The B500 highway across the Black Forest is known as Germany’s most beautiful 50 kilometers, also called “Black Forest Highway”, or Schwarzwaldhochstrasse. Along the way, there is a wealth of natural treasures as well as many hotels and hiking trails. Thanks to its comparatively higher altitude, it offers a more complete view of the mountains and woodlands. You can stop anywhere, put your car aside, and walk into the depths of the forest, encountering secluded waterfalls, fairy valleys and singing birds.
Famous attractions along B500 include Black Forest National Park, Mummelsee Lake and Geroldsau waterfall.
The Black Forest National Park is undoubtedly the essence of the entire Black Forest area. It covers 100 square kilometers of marshes, wild land, lakes, canyons and trees composing a pristine natural environment. There are also many hiking and cycling routes, as well as exploration trails designed for children.
The wide Mummelsee glacial cirque lake is a lively ornament to the forest. It is very pleasant to enjoy the scenery by taking a boat on the water, or strolling on the lakeside where many benches are set, so you can have a rest whenever you like. There are signposts which clearly indicate the way up to the highest peak in the Black Forest, the Hornisgrinde. From the Mummelsee Lake, you can also travel to several other towns nearby on foot.
The nearest parking lot to the famous Geroldsau waterfall is Wannacker. After passing the tree-shielded wooden road, and climbing over a few small slopes, guided by the increasingly thunderous sound, you will finally meet the waterfall. The water curtain pours down from high into the turquoise pond, pounding against the rock and nourishing the blooming flowers around. If you happen to come in summer, you will find it an ideal place to cool off. If you feel tired, rest at the nearby Bütthof Forest Inn.
Baden-Baden in the north of Black Forest is a famous historic spa town with a pleasant climate and rich mineral spring resources. Since Roman times, people around the world have flocked here to experience the healing power of its hot spring waters. Today, there are still many remains of the baths of Roman times.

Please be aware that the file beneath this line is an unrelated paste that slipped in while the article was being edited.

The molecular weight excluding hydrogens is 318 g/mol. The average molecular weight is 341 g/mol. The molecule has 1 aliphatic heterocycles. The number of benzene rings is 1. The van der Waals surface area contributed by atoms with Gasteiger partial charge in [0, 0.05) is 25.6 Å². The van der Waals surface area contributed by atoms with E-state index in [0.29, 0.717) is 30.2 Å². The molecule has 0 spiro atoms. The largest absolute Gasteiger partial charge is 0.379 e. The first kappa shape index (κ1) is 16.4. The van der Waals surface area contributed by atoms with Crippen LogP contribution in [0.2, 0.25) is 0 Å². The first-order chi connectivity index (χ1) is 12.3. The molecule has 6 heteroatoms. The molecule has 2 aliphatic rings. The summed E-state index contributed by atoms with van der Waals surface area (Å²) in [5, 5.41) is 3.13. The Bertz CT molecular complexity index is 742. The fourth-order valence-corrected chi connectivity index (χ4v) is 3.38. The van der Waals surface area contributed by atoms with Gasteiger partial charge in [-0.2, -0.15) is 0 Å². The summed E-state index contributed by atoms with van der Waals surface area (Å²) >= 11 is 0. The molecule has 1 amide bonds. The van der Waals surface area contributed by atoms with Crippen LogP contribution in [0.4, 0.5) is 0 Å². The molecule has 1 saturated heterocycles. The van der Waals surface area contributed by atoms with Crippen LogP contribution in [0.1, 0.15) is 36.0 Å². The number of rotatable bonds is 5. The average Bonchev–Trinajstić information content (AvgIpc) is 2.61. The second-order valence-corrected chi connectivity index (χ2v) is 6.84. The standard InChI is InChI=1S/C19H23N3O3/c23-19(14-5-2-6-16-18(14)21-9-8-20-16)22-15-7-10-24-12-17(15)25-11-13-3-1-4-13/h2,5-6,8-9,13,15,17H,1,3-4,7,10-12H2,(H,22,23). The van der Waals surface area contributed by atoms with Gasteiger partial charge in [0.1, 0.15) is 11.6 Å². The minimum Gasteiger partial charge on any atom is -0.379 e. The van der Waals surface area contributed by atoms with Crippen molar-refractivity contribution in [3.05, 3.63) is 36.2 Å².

Today, the top two public hot spring baths in Baden-Baden are the classic Friedrichsbad and the modern Caracalla Baths.
The two baths are near each other, although they look very different. With 170 years history, Friedrichsbad features magnificent statues, fresco, archways and domes. Built on the old Roman bath, it best preserves the Roman bathing traditions, being one of the very few baths today which offer mixed-sex bathing. Its luxurious 17-step spa treatment program includes varying baths at different temperatures of the thermal waters, combined with Irish hot-air baths and concluding with a soap and brush massage. The glass-walled Caracalla is quite modern, occupying an area of 4,000 square meters across two floors. The main facilities include two circular pools and a large central fountain, plus hot and cold rock grottos, whirlpools, swimming pools, saunas, a current channel and water jets, all fed by the springs. The major difference of the two baths is that Friedrichsbad is all-naked bathing while Caracalla allows for swimsuits.
Another landmark in Baden-Baden is the Brenners Park-Hotel & Spa built in the 19th century. Embraced by trees and running streams, the spa hotel provides not only relaxing and beauty treatments, but also medical programs including oral rehabilitation, body check, physiotherapy, prevention and healthcare. The spa team is composed of professional therapists, doctors, physiotherapists, dentists, gynecologists, nutritionists and dressers.
Hotel Bareis and Traube-Tonbach are two other great spa resorts in the Black Forest area.
Tucked away in the picturesque Baiersbronn village not far from Baden-Baden, Hotel Bareiss has 8 restaurants, serving everything from rustic regional dishes to global delicacies. One of the restaurants has been awarded three Michelin stars. The spa offers a wide range of wellness experiences, from Finnish sauna to aromatic steam, from modern treatments to Ayurveda, and more. The newly-renovated garden is a place for sunbathing and rest. Furthermore, there are several indoor and outdoor salt swimming pools and fresh water pools for a joyful plunge.
Just four kilometers away from Baiersbronn is the Tonbach valley where Hotel Traube Tonbach is located. The resort boasts a distinct regional style that combines Swabian carvings, crystal chandeliers, and pastel plaids. The spa’s sauna and steam facilities go beyond traditions, with salt inhalation chambers and ice fountains. You can also get a classic German hay wrap here, a detoxifying treatment where you’re wrapped in wet, organic hay for twenty minutes. After the treatment, take a ride up into the mountains in a carriage pulled by a pair of sprightly workhorses and learn the history of the Black Forest.